Tuesday, August 22, 2006

Social networking "A New Driver to Public Relations" - Quote

I don't want to jump up and down with glee but the temptation is there.

Sir Martin Sorrell and Rupert Murdoch between them are singing my song.

"One of the interesting thing is that the new technologies, the blogs, the development of Web sites, the development of social networking sites, is really I think probably giving a new driver to public relations and public affairs. Paid-for publicity, it is known from research, is probably less effective than editorial publicity." Martin Sorrell interview.

"Our newest efforts, the most exciting of which for me are our digital media assets represent our next generation of growth, poised to become drivers in the same way SKY Italia or FOX News or STAR are for us today.

"In the month of June alone, our web properties at FOX Interactive attained 30 billion page views, second only to Yahoo! and just yesterday served 4 billion ads." Rupert Murdoch Comments.

There are two issues here. Time and place.

I have been far to far ahead of the market and not in the USA which is several months ahead of the UK.

To be really ahead of the market just look back.

Way back in 1995, when I suggested to the Chartered Institute of Public Relations annual conference that the Internet was going to be big, important and pivotal was a pretty bold statement. No one understood a word.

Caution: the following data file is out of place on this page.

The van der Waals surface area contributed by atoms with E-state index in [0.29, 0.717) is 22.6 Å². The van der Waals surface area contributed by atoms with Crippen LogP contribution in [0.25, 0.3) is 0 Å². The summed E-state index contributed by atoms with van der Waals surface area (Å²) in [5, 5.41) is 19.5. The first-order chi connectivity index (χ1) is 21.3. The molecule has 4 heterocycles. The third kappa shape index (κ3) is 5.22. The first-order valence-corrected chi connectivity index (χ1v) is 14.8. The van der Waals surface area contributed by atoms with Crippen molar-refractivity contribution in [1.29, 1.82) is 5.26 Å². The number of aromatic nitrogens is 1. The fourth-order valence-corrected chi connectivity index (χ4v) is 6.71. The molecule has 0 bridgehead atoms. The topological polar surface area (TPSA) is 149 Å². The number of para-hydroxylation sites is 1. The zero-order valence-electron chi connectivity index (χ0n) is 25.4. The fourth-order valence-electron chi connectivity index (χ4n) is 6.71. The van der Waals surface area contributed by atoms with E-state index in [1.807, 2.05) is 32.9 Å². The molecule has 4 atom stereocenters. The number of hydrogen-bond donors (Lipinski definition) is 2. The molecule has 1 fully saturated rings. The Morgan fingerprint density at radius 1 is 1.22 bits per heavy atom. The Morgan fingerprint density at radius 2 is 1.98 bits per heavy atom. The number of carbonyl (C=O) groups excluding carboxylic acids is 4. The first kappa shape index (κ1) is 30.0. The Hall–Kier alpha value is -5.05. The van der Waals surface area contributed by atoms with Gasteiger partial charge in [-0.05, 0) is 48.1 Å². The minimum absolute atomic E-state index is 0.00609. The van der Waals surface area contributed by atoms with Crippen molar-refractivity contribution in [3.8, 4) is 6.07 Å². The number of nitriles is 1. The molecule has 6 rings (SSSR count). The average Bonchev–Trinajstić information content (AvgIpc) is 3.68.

In 2000, as Chairman of the CIPR/PRCA Internet Commission, there were a lot of doubters.

Today, not many people even remember the recommendations. Few took heed. They have suffered along the way as a result and perhaps I have been a little scornful.

Today, I am not going to talk about the economic change that is the digital tsunami; the disintermediation challenges we face or the rigours we shall go through as our client changes in the face of change.

All of that is tomorrow. Today I leave a single thought: Mashups – that bring together two or more data sources to provide original perspectives – are one of the fastest growing phenomena
on the Internet. Almost half of these combine mapping data with other information, helping users to understand where people, things, and activities are located is just the tip of a mega iceberg which we see from our flimsy bark looming in the mists.

Picture: Iceberg